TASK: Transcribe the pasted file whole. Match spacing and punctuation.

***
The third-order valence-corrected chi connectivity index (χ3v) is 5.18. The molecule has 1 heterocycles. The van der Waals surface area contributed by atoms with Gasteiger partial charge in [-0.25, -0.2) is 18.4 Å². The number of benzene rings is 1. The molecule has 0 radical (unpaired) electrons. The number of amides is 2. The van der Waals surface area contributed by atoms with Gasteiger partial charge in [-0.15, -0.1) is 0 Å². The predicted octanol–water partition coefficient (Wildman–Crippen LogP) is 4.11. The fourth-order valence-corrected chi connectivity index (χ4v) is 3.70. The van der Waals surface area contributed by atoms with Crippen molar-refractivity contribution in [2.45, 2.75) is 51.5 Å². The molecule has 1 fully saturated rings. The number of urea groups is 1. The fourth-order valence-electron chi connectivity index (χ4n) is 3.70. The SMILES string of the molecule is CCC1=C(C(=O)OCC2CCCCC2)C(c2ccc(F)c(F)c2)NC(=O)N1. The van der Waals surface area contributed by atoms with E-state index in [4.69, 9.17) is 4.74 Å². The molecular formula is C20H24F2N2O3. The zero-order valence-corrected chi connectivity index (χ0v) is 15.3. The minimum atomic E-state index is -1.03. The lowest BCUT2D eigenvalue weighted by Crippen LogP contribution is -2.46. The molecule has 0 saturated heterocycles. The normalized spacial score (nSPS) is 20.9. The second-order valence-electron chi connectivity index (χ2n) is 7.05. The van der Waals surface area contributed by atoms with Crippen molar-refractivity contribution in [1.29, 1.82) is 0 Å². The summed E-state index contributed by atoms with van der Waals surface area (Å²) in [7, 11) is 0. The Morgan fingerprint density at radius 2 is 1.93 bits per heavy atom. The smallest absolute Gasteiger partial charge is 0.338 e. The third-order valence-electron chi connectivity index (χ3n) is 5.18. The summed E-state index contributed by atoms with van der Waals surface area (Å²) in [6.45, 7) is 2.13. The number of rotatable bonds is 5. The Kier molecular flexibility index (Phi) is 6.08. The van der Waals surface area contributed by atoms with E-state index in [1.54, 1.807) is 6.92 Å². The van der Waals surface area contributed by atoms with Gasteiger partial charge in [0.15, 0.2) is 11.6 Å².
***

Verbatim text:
The third-order valence-corrected chi connectivity index (χ3v) is 5.18. The molecule has 1 heterocycles. The van der Waals surface area contributed by atoms with Gasteiger partial charge in [-0.25, -0.2) is 18.4 Å². The number of benzene rings is 1. The molecule has 0 radical (unpaired) electrons. The number of amides is 2. The van der Waals surface area contributed by atoms with Gasteiger partial charge in [-0.15, -0.1) is 0 Å². The predicted octanol–water partition coefficient (Wildman–Crippen LogP) is 4.11. The fourth-order valence-corrected chi connectivity index (χ4v) is 3.70. The van der Waals surface area contributed by atoms with Crippen molar-refractivity contribution in [2.45, 2.75) is 51.5 Å². The molecule has 1 fully saturated rings. The number of urea groups is 1. The fourth-order valence-electron chi connectivity index (χ4n) is 3.70. The SMILES string of the molecule is CCC1=C(C(=O)OCC2CCCCC2)C(c2ccc(F)c(F)c2)NC(=O)N1. The van der Waals surface area contributed by atoms with E-state index in [4.69, 9.17) is 4.74 Å². The molecular formula is C20H24F2N2O3. The zero-order valence-corrected chi connectivity index (χ0v) is 15.3. The minimum atomic E-state index is -1.03. The lowest BCUT2D eigenvalue weighted by Crippen LogP contribution is -2.46. The molecule has 0 saturated heterocycles. The normalized spacial score (nSPS) is 20.9. The second-order valence-electron chi connectivity index (χ2n) is 7.05. The van der Waals surface area contributed by atoms with Crippen molar-refractivity contribution in [1.29, 1.82) is 0 Å². The summed E-state index contributed by atoms with van der Waals surface area (Å²) in [7, 11) is 0. The Morgan fingerprint density at radius 2 is 1.93 bits per heavy atom. The smallest absolute Gasteiger partial charge is 0.338 e. The third-order valence-electron chi connectivity index (χ3n) is 5.18. The summed E-state index contributed by atoms with van der Waals surface area (Å²) in [6.45, 7) is 2.13. The number of rotatable bonds is 5. The Kier molecular flexibility index (Phi) is 6.08. The van der Waals surface area contributed by atoms with E-state index in [1.54, 1.807) is 6.92 Å². The van der Waals surface area contributed by atoms with Gasteiger partial charge in [0.15, 0.2) is 11.6 Å².